Bolton says GOP control of Senate 'absolutely critical' regardless of who wins White House

Former National Security Adviser John Bolton told "Special Report" Tuesday that it is "absolutely critical" that Republicans keep control of the Senate after the November election.

Bolton told host Bret Baier that he worried about the consequences of President Trump's potential reelection as well as a victory for Democratic challenger Joe Biden.

"This is a terrible election from my perspective," said Bolton, the author of a memoir of his time in the Trump administration, "The Room Where It Happened". "In 2016, where it was a choice between my law school colleague Hillary Clinton and Trump, I voted for Trump on the theory it was a binary choice, and it was better to take a risk on Trump than to vote for Hillary.

"I watched Trump for 17 months up close and in person," he added, "and I cannot in good conscience vote for him again. I'm not saying I'm happy about this. I'm not happy about it, and it's why I think the most important thing I will do politically between now and November ... is work to keep Republican control of the Senate. I think that's absolutely critical. I think it's critical whether Trump wins or whether Biden wins."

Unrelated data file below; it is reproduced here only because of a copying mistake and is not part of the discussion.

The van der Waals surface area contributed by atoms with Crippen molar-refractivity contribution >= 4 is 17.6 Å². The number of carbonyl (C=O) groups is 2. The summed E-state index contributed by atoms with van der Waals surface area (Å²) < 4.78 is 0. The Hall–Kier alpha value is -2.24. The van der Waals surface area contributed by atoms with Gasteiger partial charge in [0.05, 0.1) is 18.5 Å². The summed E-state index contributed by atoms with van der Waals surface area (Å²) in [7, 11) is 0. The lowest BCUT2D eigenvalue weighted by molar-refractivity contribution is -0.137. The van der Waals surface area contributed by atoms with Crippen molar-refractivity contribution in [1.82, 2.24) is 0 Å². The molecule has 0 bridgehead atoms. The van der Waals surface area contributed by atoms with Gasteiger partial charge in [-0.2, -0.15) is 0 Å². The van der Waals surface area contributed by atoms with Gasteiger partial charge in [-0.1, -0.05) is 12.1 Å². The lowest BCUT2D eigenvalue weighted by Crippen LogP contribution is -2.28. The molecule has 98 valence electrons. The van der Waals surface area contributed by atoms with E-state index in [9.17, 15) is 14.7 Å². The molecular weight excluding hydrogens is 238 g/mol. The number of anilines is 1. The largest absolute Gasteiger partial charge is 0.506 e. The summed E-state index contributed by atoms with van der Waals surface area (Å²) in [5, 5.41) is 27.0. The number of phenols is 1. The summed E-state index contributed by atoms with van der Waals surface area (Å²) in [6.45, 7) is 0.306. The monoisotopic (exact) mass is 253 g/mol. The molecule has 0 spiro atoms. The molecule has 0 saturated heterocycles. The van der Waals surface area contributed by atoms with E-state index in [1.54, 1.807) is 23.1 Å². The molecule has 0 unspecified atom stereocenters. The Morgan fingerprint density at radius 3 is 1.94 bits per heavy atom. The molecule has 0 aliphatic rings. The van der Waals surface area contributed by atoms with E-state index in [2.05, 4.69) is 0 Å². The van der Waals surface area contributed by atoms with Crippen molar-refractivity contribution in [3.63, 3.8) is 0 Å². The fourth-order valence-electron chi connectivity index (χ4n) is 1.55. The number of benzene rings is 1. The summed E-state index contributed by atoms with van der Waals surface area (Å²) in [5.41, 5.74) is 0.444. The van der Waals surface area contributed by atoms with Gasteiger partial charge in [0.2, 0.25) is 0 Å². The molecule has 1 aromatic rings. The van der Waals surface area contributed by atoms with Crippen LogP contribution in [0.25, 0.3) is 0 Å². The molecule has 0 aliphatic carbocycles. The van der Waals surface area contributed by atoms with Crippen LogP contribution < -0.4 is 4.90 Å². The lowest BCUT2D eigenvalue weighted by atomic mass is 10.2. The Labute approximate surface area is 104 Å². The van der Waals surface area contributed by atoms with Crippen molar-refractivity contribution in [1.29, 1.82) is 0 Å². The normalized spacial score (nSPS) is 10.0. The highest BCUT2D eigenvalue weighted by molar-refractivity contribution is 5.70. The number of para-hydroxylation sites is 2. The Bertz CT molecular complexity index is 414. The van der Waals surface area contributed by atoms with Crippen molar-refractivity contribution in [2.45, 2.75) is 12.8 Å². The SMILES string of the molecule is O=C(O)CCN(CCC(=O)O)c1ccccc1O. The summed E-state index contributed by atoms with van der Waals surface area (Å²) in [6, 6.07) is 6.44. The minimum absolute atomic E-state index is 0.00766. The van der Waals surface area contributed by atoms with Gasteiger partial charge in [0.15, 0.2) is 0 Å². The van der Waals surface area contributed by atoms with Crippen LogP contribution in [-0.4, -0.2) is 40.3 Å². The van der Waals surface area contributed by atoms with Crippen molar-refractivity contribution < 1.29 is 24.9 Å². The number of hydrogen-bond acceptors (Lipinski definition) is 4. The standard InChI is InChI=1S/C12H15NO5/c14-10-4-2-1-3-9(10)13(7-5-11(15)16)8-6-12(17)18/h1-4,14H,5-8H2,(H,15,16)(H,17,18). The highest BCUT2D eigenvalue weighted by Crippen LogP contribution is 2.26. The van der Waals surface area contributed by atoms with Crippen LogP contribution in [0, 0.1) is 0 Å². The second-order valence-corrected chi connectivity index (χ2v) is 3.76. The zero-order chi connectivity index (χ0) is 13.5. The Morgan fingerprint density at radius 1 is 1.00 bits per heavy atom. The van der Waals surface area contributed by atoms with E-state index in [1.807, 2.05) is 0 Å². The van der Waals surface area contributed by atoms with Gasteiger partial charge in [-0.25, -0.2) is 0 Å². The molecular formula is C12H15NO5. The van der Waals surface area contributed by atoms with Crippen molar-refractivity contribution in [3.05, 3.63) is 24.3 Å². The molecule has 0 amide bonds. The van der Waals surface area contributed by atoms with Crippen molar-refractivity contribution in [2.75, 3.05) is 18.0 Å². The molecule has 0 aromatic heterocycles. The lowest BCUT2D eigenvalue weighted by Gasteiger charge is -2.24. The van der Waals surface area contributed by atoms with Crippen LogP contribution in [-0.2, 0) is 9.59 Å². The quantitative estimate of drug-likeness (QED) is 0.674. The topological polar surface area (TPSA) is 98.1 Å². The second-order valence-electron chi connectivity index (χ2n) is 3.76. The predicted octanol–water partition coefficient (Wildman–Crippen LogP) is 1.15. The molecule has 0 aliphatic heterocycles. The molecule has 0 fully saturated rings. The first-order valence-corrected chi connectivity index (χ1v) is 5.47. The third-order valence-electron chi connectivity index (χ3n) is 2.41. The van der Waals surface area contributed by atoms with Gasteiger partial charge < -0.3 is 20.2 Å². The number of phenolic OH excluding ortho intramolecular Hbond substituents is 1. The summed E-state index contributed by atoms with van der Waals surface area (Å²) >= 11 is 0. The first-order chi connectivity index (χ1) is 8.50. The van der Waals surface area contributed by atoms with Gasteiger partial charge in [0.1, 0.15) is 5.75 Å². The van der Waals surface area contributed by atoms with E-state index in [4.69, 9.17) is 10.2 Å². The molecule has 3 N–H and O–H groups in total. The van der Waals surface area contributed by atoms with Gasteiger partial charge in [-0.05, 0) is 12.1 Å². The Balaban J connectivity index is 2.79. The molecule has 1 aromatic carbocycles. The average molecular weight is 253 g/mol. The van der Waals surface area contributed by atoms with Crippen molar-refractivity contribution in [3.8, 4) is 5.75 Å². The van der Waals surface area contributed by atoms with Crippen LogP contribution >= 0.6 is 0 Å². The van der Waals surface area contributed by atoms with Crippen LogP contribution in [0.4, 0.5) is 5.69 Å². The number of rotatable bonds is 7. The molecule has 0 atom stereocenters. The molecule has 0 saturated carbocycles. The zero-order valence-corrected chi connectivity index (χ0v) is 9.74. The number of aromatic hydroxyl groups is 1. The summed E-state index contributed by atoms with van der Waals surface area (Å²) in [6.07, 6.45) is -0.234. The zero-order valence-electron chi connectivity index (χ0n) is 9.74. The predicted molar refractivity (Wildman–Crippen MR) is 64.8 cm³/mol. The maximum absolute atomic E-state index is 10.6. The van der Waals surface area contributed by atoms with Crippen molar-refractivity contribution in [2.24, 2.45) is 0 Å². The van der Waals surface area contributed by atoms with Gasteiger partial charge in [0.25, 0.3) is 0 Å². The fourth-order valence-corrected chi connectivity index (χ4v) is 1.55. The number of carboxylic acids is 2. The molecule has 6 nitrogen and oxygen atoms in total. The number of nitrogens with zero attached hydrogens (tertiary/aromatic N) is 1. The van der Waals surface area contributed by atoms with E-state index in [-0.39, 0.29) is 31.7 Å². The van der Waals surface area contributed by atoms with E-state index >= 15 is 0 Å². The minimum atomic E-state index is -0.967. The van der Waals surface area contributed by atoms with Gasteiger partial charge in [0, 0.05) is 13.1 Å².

When asked by Baier whether he thought Trump or Biden would be better on foreign policy, Bolton stated: "I don’t think there's any way of telling. I've known Joe Biden for a long, long time and have been on the opposite side of every issue. And we’ve also crossed swords on foreign and national security policy for a long time. And I’m not going to vote for him.

"The difference between Biden and Trump," Bolton continued, "is that Biden has a view and Trump has no view.

"On any given day, any decision is possible. And I find that frightening. I think the response to the coronavirus demonstrates exactly the kind of fear that I have."

Bolton, a former ambassador to the United Nations under President George W. Bush, claimed that in the early days of the pandemic, Trump "did not want to hear anything bad about China and his friend Xi Jinping.


"He didn’t want to hear that the disease could threaten the United States, number one," he added. "And number two, he didn’t want to hear that the U.S. economy might be imperiled by this disease, because that was the way he expected to get re-elected.

"So, the response was herky-jerky, incoherent, sporadic, and not as effective as it could have been. That's what's wrong with Donald Trump’s decision making, and to see it in this kind of crisis only gives a preview of what could happen in an even more severe crisis."